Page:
A lead congressional investigator in the Roger Clemens case on Monday defended the propriety of the February 2008 hearing at which the former Major League Baseball star denied using performance enhancing drugs during his career.
Phil Barnett, who was the staff director of the House of Representatives oversight committee in 2008, said the highly publicized hearing allowed members of Congress to ask Clemens questions that were not asked in a deposition that some month. Barnett also said the hearing gave Clemens a chance to tell his version of events.
Prosecutors are using Barnett’s testimony to establish the legitimacy of the oversight hearing, which is the centerpiece of the obstruction and perjury prosecution against Clemens. The former pitcher was charged in Washington in 2010 with lying to Congress when he said he did not take drugs during his lengthy and celebrated baseball career.
Clemens has consistently denied taking drugs. His defense attorneys, led by Houston’s Russell “Rusty” Hardin Jr., have criticized the merits of the 2008 congressional hearing, questioning whether it served any credible purpose. The committee, Hardin has said, knew Clemens would deny injecting performance enhancing substances, including human growth hormone. “Let me be clear. I have never taken steroids or HGH,” Clemens said at the hearing.
The committee, Barnett said today, was evaluating the accuracy of a report published in 2007 that examined steroid use in baseball. The report, conducted by former U.S. Senator George Mitchell, named names. Clemens was identified as having taken drugs.
A truthful statement from Clemens would undermine Mitchell’s report, Barnett said in court.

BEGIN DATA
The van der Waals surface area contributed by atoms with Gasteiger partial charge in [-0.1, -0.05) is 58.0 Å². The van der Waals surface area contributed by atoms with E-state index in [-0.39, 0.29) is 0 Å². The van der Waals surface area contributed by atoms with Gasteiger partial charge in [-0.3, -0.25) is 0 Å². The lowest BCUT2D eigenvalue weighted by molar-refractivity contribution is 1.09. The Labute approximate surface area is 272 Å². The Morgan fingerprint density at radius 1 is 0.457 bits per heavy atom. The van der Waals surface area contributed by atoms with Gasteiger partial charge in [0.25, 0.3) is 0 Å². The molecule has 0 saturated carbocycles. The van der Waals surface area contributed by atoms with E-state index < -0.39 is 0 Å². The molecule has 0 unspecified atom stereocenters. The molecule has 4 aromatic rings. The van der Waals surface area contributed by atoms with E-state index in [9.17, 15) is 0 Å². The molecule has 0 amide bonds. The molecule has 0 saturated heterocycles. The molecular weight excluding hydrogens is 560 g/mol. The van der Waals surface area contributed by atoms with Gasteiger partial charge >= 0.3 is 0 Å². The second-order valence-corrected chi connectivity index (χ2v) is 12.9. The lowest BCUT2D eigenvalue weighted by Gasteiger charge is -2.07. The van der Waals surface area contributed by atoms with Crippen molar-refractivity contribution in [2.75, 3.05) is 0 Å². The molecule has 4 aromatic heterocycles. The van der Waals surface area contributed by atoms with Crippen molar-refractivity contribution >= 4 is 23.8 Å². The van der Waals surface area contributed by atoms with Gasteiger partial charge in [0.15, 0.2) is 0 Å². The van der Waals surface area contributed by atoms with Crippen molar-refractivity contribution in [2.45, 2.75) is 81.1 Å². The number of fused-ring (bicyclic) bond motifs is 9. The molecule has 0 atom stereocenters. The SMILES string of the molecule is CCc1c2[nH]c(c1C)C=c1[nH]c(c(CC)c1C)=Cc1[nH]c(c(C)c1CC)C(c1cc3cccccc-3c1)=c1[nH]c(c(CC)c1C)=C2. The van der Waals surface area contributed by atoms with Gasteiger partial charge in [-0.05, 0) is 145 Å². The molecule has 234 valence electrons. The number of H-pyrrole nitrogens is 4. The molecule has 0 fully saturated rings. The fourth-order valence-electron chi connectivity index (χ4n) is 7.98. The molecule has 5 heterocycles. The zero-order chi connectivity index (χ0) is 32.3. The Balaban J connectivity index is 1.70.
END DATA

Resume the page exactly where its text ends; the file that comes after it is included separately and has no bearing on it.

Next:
The public hearing followed a private deposition, conducted by Barnett and Jennifer Safavian, at which Clemens denied using drugs. Clemens acknowledged in the deposition, and at the hearing, injecting B12 for energy.
“I’ve always assumed that it was a good thing to have,” Clemens said at the hearing. Clemens said he never injected himself.
Clemens said his strength coach, Brian McNamee, the government’s chief witness, injected him. Mitchell’s report said Clemens was injected with performance enhancing drugs, not vitamins.
Clemens testified at the oversight hearing that he trusted McNamee. “I had no reason not to trust him,” Clemens said. He followed up with: “I am a trusting person.”
Jurors today also got to hear Clemens describe his relationship with fellow pitching great Andy Pettitte, who is expected to testify that he and Clemens one time discussed the use of human growth hormone. Clemens said at the hearing that Pettitte had not correctly remember the conversation.
Clemens' defense lawyers will question Barnett this afternoon.
Clemens' attorneys today filed court papers attacking the credibility of McNamee, calling him a habitual liar. At issue is whether, and to what extent, the defense lawyers and prosecutors can discuss so-called "bad acts" that involve McNamee.
"Brian McNamee is the only person in the entire world who has ever said that he witnessed Mr. Clemens use steroids or human growth hormone at any time in his storied career," Hardin said in the court papers. "But Mr. McNamee’s past also contains more dirt than a pitcher’s mound."
The Clemens trial judge, Reggie Walton, rejected a request from the press to receive advance notice of upcoming witnesses. The Justice Department opposed the request. Clemens' lawyers did not object.
The trial is expected to last six to eight weeks.